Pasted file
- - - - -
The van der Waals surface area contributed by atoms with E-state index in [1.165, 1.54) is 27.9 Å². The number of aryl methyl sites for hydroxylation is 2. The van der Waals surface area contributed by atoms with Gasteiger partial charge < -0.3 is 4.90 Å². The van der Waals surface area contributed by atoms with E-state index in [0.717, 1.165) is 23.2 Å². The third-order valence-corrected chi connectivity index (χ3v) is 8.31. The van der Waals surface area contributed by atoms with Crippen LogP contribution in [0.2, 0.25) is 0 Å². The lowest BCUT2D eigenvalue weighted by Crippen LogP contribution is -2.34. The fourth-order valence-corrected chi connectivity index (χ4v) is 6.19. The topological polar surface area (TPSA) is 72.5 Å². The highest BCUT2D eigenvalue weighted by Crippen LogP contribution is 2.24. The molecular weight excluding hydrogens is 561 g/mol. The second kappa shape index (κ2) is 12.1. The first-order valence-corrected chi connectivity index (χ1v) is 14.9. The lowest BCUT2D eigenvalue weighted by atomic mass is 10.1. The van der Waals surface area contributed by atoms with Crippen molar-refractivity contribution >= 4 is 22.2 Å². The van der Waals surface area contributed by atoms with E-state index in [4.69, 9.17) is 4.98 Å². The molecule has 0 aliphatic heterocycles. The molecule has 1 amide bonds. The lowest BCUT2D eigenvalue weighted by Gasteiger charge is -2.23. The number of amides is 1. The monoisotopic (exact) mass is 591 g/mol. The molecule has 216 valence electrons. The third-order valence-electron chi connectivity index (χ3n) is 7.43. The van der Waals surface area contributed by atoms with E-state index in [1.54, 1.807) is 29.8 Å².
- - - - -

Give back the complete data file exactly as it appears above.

The van der Waals surface area contributed by atoms with E-state index in [1.165, 1.54) is 27.9 Å². The number of aryl methyl sites for hydroxylation is 2. The van der Waals surface area contributed by atoms with Gasteiger partial charge < -0.3 is 4.90 Å². The van der Waals surface area contributed by atoms with E-state index in [0.717, 1.165) is 23.2 Å². The third-order valence-corrected chi connectivity index (χ3v) is 8.31. The van der Waals surface area contributed by atoms with Crippen LogP contribution in [0.2, 0.25) is 0 Å². The lowest BCUT2D eigenvalue weighted by Crippen LogP contribution is -2.34. The fourth-order valence-corrected chi connectivity index (χ4v) is 6.19. The topological polar surface area (TPSA) is 72.5 Å². The highest BCUT2D eigenvalue weighted by Crippen LogP contribution is 2.24. The molecular weight excluding hydrogens is 561 g/mol. The second kappa shape index (κ2) is 12.1. The first-order valence-corrected chi connectivity index (χ1v) is 14.9. The lowest BCUT2D eigenvalue weighted by atomic mass is 10.1. The van der Waals surface area contributed by atoms with Crippen molar-refractivity contribution >= 4 is 22.2 Å². The van der Waals surface area contributed by atoms with E-state index in [4.69, 9.17) is 4.98 Å². The molecule has 0 aliphatic heterocycles. The molecule has 1 amide bonds. The lowest BCUT2D eigenvalue weighted by Gasteiger charge is -2.23. The number of amides is 1. The monoisotopic (exact) mass is 591 g/mol. The molecule has 216 valence electrons. The third-order valence-electron chi connectivity index (χ3n) is 7.43. The van der Waals surface area contributed by atoms with E-state index in [1.54, 1.807) is 29.8 Å².